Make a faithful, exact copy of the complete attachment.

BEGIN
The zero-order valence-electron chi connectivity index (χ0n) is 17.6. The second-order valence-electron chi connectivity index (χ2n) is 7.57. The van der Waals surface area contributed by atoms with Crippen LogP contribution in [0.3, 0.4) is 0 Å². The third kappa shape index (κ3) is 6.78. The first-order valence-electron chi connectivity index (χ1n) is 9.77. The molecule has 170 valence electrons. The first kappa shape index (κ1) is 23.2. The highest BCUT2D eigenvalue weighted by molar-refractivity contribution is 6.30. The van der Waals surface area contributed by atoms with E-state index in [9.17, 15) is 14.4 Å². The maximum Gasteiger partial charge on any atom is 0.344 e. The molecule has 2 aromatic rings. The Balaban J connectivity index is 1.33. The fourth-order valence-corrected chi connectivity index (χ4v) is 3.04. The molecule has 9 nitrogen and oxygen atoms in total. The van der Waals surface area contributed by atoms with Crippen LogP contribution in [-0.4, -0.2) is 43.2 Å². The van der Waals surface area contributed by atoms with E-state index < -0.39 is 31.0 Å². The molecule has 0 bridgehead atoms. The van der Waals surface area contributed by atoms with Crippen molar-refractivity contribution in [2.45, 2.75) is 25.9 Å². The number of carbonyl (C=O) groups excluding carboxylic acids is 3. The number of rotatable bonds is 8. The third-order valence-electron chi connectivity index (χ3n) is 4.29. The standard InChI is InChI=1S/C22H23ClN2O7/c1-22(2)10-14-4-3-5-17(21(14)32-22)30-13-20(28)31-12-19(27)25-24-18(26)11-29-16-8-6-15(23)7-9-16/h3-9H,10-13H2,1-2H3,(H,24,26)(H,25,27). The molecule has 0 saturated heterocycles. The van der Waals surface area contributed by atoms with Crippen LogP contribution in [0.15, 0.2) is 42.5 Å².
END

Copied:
The zero-order valence-electron chi connectivity index (χ0n) is 17.6. The second-order valence-electron chi connectivity index (χ2n) is 7.57. The van der Waals surface area contributed by atoms with Crippen LogP contribution in [0.3, 0.4) is 0 Å². The third kappa shape index (κ3) is 6.78. The first-order valence-electron chi connectivity index (χ1n) is 9.77. The molecule has 170 valence electrons. The first kappa shape index (κ1) is 23.2. The highest BCUT2D eigenvalue weighted by molar-refractivity contribution is 6.30. The van der Waals surface area contributed by atoms with E-state index in [9.17, 15) is 14.4 Å². The maximum Gasteiger partial charge on any atom is 0.344 e. The molecule has 2 aromatic rings. The Balaban J connectivity index is 1.33. The fourth-order valence-corrected chi connectivity index (χ4v) is 3.04. The molecule has 9 nitrogen and oxygen atoms in total. The van der Waals surface area contributed by atoms with Crippen LogP contribution in [-0.4, -0.2) is 43.2 Å². The van der Waals surface area contributed by atoms with E-state index < -0.39 is 31.0 Å². The molecule has 0 bridgehead atoms. The van der Waals surface area contributed by atoms with Crippen molar-refractivity contribution in [2.45, 2.75) is 25.9 Å². The number of carbonyl (C=O) groups excluding carboxylic acids is 3. The number of rotatable bonds is 8. The third-order valence-electron chi connectivity index (χ3n) is 4.29. The standard InChI is InChI=1S/C22H23ClN2O7/c1-22(2)10-14-4-3-5-17(21(14)32-22)30-13-20(28)31-12-19(27)25-24-18(26)11-29-16-8-6-15(23)7-9-16/h3-9H,10-13H2,1-2H3,(H,24,26)(H,25,27). The molecule has 0 saturated heterocycles. The van der Waals surface area contributed by atoms with Crippen LogP contribution in [0.15, 0.2) is 42.5 Å².